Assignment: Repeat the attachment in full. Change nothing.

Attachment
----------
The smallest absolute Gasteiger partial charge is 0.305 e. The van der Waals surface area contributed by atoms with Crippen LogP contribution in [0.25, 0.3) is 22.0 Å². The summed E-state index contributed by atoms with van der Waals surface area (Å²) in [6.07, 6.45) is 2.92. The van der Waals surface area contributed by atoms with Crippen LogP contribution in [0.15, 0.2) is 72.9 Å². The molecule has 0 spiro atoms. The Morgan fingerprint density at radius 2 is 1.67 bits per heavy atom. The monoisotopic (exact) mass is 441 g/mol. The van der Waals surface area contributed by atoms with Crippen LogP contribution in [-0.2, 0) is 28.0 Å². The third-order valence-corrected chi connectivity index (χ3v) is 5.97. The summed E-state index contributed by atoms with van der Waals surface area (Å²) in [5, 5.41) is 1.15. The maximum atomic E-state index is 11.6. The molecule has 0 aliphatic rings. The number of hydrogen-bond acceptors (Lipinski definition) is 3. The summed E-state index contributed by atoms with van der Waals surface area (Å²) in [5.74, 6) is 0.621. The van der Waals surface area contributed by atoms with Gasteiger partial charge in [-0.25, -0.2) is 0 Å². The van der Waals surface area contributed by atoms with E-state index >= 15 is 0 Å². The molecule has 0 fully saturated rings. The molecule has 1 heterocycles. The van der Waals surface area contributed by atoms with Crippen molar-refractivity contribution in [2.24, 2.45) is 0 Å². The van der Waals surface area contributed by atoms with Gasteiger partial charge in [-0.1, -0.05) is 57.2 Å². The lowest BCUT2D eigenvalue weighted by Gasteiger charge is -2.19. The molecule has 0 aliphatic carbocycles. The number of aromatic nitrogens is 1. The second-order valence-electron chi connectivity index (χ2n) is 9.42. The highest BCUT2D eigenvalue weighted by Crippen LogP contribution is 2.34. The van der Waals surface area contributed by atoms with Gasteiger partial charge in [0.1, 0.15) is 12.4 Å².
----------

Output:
The smallest absolute Gasteiger partial charge is 0.305 e. The van der Waals surface area contributed by atoms with Crippen LogP contribution in [0.25, 0.3) is 22.0 Å². The summed E-state index contributed by atoms with van der Waals surface area (Å²) in [6.07, 6.45) is 2.92. The van der Waals surface area contributed by atoms with Crippen LogP contribution in [0.15, 0.2) is 72.9 Å². The molecule has 0 spiro atoms. The Morgan fingerprint density at radius 2 is 1.67 bits per heavy atom. The monoisotopic (exact) mass is 441 g/mol. The van der Waals surface area contributed by atoms with Crippen LogP contribution in [-0.2, 0) is 28.0 Å². The third-order valence-corrected chi connectivity index (χ3v) is 5.97. The summed E-state index contributed by atoms with van der Waals surface area (Å²) in [5, 5.41) is 1.15. The maximum atomic E-state index is 11.6. The molecule has 0 aliphatic rings. The number of hydrogen-bond acceptors (Lipinski definition) is 3. The summed E-state index contributed by atoms with van der Waals surface area (Å²) in [5.74, 6) is 0.621. The van der Waals surface area contributed by atoms with Gasteiger partial charge in [-0.25, -0.2) is 0 Å². The van der Waals surface area contributed by atoms with E-state index >= 15 is 0 Å². The molecule has 0 fully saturated rings. The molecule has 1 heterocycles. The van der Waals surface area contributed by atoms with Crippen molar-refractivity contribution in [2.24, 2.45) is 0 Å². The van der Waals surface area contributed by atoms with Gasteiger partial charge in [-0.1, -0.05) is 57.2 Å². The lowest BCUT2D eigenvalue weighted by Gasteiger charge is -2.19. The molecule has 0 aliphatic carbocycles. The number of aromatic nitrogens is 1. The second-order valence-electron chi connectivity index (χ2n) is 9.42. The highest BCUT2D eigenvalue weighted by Crippen LogP contribution is 2.34. The van der Waals surface area contributed by atoms with Gasteiger partial charge in [0.1, 0.15) is 12.4 Å².